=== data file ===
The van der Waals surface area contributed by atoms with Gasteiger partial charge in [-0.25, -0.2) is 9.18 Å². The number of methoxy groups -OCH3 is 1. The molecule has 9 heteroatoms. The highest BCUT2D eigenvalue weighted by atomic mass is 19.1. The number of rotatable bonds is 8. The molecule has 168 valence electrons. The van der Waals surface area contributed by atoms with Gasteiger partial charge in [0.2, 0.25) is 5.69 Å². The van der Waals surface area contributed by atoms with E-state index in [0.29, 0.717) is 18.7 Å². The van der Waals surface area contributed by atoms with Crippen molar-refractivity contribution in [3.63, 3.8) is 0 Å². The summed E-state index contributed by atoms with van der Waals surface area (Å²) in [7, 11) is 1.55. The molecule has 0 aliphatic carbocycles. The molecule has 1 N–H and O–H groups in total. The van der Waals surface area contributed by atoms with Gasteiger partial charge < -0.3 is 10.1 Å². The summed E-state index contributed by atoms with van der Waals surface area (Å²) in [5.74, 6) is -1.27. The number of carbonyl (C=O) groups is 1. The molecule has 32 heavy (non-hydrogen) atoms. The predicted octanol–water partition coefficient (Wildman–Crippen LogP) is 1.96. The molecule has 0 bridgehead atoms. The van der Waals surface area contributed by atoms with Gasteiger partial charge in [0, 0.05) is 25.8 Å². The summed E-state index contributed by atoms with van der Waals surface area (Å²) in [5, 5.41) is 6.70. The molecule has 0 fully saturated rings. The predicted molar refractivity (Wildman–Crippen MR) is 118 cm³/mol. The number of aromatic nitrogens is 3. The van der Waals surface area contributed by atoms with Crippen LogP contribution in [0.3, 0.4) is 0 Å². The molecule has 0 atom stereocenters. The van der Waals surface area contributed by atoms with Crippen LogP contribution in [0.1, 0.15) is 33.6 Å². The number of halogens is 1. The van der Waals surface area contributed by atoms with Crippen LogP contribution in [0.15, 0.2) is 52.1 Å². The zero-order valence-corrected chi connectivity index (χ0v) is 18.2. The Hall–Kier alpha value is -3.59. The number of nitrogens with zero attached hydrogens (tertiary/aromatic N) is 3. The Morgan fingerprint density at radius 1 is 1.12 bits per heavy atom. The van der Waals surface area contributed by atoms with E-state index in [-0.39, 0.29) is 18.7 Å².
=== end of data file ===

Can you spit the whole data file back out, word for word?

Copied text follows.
The van der Waals surface area contributed by atoms with Gasteiger partial charge in [-0.25, -0.2) is 9.18 Å². The number of methoxy groups -OCH3 is 1. The molecule has 9 heteroatoms. The highest BCUT2D eigenvalue weighted by atomic mass is 19.1. The number of rotatable bonds is 8. The molecule has 168 valence electrons. The van der Waals surface area contributed by atoms with Gasteiger partial charge in [0.2, 0.25) is 5.69 Å². The van der Waals surface area contributed by atoms with E-state index in [0.29, 0.717) is 18.7 Å². The van der Waals surface area contributed by atoms with Crippen molar-refractivity contribution in [3.63, 3.8) is 0 Å². The summed E-state index contributed by atoms with van der Waals surface area (Å²) in [7, 11) is 1.55. The molecule has 0 aliphatic carbocycles. The molecule has 1 N–H and O–H groups in total. The van der Waals surface area contributed by atoms with Gasteiger partial charge < -0.3 is 10.1 Å². The summed E-state index contributed by atoms with van der Waals surface area (Å²) in [5.74, 6) is -1.27. The number of carbonyl (C=O) groups is 1. The molecule has 32 heavy (non-hydrogen) atoms. The predicted octanol–water partition coefficient (Wildman–Crippen LogP) is 1.96. The molecule has 0 bridgehead atoms. The van der Waals surface area contributed by atoms with Gasteiger partial charge in [0, 0.05) is 25.8 Å². The summed E-state index contributed by atoms with van der Waals surface area (Å²) in [5, 5.41) is 6.70. The molecule has 0 fully saturated rings. The predicted molar refractivity (Wildman–Crippen MR) is 118 cm³/mol. The number of aromatic nitrogens is 3. The van der Waals surface area contributed by atoms with Crippen LogP contribution in [0.3, 0.4) is 0 Å². The molecule has 0 atom stereocenters. The van der Waals surface area contributed by atoms with Crippen LogP contribution in [0.1, 0.15) is 33.6 Å². The number of halogens is 1. The van der Waals surface area contributed by atoms with Crippen LogP contribution in [0.15, 0.2) is 52.1 Å². The zero-order valence-corrected chi connectivity index (χ0v) is 18.2. The Hall–Kier alpha value is -3.59. The number of nitrogens with zero attached hydrogens (tertiary/aromatic N) is 3. The Morgan fingerprint density at radius 1 is 1.12 bits per heavy atom. The van der Waals surface area contributed by atoms with E-state index in [-0.39, 0.29) is 18.7 Å².